- The Washington Times - Thursday, August 2, 2007

Cultural losses

“Though the movement [the Rev. Jerry] Falwell helped launch was unable to enact much of its agenda into law, there is no question that it transformed the American political landscape. …

“Despite these political inroads, Falwell’s brand of religious conservatism has suffered losses in the culture wars. Feminism, its radical excesses mostly discarded, has become firmly integrated into America’s cultural mainstream. … Acceptance of gays is now at a level that would have been unthinkable in 1980. Sexual content in mainstream entertainment has steadily increased, and adults-only material is more available than ever, thanks to new technologies. While divorce rates have dropped somewhat, so have marriage rates; in much of America, sex between single adults is widely accepted as a social norm.”

Cathy Young, writing on “Jerry Falwell’s Paradoxical Legacy,” in the August/September issue of Reason

Secular trend?

“Nothing divides the United States from Europe like religion. America has its public piety and its multitude of thriving sects; Europe has its official secularism and its empty, museum-piece churches. Ninety percent of Americans say they believe in God, while only about 60 percent of Britons, French and Germans say the same.

“American politics is riven by faith-based disputes that barely exist across the Atlantic, while European debates take place under a canopy of unbelief that’s unimaginable in the United States, where polls show that a Muslim or a homosexual has a better chance of being elected president than an acknowledged atheist.

“The aftermath of 9/11 has thrown this contrast into sharp relief and seemingly pushed Europe and America into permanent, Venus-and-Mars opposition. But paradoxically, our era may be remembered as the moment when the religious gulf between the continents began to slowly close. In the United States, the Bush era has summoned up … a mass secularism that looks to Europe and sees a model for America to follow.”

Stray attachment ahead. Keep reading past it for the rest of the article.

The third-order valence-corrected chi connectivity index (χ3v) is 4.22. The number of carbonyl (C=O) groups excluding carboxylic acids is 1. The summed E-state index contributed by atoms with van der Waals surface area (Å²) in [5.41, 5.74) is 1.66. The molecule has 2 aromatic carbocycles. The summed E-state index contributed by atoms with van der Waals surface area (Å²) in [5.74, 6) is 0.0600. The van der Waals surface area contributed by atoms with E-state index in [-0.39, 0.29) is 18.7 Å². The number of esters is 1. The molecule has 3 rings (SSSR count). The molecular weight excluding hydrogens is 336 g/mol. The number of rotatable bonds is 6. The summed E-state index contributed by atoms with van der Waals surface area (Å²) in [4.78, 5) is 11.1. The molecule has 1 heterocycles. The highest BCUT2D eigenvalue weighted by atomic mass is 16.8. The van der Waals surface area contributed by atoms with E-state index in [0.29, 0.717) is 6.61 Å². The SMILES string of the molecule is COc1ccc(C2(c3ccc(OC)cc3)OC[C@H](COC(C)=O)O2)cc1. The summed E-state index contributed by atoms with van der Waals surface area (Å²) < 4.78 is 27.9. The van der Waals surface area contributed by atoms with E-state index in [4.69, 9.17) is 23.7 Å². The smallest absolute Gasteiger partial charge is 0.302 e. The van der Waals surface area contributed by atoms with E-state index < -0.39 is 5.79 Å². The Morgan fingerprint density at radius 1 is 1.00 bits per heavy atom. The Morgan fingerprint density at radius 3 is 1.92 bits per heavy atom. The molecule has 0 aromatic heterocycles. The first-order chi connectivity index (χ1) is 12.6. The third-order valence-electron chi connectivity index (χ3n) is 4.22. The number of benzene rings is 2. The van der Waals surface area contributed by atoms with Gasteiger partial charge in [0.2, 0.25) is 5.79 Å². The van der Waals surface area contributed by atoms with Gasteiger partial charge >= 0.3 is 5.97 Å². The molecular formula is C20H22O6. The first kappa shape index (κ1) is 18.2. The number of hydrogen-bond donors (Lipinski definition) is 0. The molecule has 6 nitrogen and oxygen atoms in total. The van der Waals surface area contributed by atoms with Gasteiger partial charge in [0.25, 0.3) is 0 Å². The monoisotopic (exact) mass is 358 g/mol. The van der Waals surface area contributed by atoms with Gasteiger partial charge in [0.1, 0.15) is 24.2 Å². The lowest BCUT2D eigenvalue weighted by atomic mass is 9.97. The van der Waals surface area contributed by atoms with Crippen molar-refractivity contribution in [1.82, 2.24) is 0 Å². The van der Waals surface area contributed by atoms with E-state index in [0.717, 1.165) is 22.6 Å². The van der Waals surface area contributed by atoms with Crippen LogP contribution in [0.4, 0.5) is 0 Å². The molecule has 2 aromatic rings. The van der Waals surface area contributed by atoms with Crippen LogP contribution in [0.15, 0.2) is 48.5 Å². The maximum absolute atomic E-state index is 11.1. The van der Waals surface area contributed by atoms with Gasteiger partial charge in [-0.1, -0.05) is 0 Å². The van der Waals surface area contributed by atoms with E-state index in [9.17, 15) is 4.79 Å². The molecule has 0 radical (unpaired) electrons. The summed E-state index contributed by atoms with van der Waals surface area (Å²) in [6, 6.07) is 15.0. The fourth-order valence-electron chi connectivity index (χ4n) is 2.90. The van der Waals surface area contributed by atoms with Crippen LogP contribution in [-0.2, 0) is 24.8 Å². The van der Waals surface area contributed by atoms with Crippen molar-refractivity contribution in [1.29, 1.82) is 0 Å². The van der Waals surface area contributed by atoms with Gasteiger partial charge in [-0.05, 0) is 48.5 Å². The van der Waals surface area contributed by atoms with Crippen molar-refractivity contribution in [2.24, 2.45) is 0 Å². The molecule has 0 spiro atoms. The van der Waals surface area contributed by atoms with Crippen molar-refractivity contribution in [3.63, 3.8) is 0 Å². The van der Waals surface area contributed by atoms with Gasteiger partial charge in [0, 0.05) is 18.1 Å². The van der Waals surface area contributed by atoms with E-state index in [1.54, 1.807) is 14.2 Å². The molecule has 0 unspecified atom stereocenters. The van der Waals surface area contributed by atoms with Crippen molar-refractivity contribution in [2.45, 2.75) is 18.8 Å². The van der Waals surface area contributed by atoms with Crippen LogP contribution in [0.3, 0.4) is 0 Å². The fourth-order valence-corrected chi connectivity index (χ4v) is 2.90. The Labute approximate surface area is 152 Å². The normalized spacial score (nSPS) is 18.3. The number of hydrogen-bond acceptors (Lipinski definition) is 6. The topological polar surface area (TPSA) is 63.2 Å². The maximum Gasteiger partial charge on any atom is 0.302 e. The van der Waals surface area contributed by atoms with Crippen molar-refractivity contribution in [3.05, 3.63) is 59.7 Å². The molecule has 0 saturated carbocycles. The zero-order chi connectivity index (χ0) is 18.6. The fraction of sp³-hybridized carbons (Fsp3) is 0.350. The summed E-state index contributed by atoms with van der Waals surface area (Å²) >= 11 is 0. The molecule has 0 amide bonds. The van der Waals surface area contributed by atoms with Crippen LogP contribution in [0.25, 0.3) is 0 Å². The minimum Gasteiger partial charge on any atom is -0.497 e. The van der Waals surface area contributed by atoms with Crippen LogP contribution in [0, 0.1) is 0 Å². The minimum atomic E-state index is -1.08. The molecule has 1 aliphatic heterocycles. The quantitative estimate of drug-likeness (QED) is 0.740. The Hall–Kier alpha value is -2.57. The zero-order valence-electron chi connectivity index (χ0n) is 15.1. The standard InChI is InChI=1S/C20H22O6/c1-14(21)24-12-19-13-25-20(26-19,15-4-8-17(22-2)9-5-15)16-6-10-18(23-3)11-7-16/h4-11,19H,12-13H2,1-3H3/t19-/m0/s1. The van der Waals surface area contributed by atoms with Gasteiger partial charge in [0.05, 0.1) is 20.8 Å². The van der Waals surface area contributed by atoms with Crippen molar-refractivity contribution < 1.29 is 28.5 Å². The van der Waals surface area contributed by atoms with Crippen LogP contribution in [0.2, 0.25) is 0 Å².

Ross Douthat, writing on “Crises of Faith,” in the July/August issue of the Atlantic Monthly

Reagan’s ‘godchild’

“In 1987, three major broadcast networks presented the semi-official newscasts. You could choose between ABC, CBS and NBC. But there was really no choice at all. All three evening newscasts were remarkably similar — almost as if they were produced by the same team. And indeed it was.

“That team was called the New York Times. The front page was show prep for all three network newscasts.

“There was no talk radio, to speak of, in 1987. The AM dial was moribund. Programmers dared not deal with controversial topics for fear they would have to provide government-mandated ‘balance’ from opposing views. …

“The Fairness Doctrine was a policy of the Federal Communications Commission from 1949 to 1987. …

“But in 1986, a federal appeals court recognized the obvious — that the Fairness Doctrine was not law and could be overturned without congressional approval.

“How did Congress respond? Both houses passed a bill the next year that would have established the doctrine as the law of the land. …

“But President Reagan, God bless him, knew better. He vetoed it, and Congress did not override the veto. …

“Ronald Reagan’s insightful, inspired stroke of the pen touched off a media revolution that is far from over 20 years later. … The New Media Revolution is his cultural godchild.”

Joseph Farah, writing on “The day the ‘New Media’ was born,” Tuesday at WorldNetDaily.com



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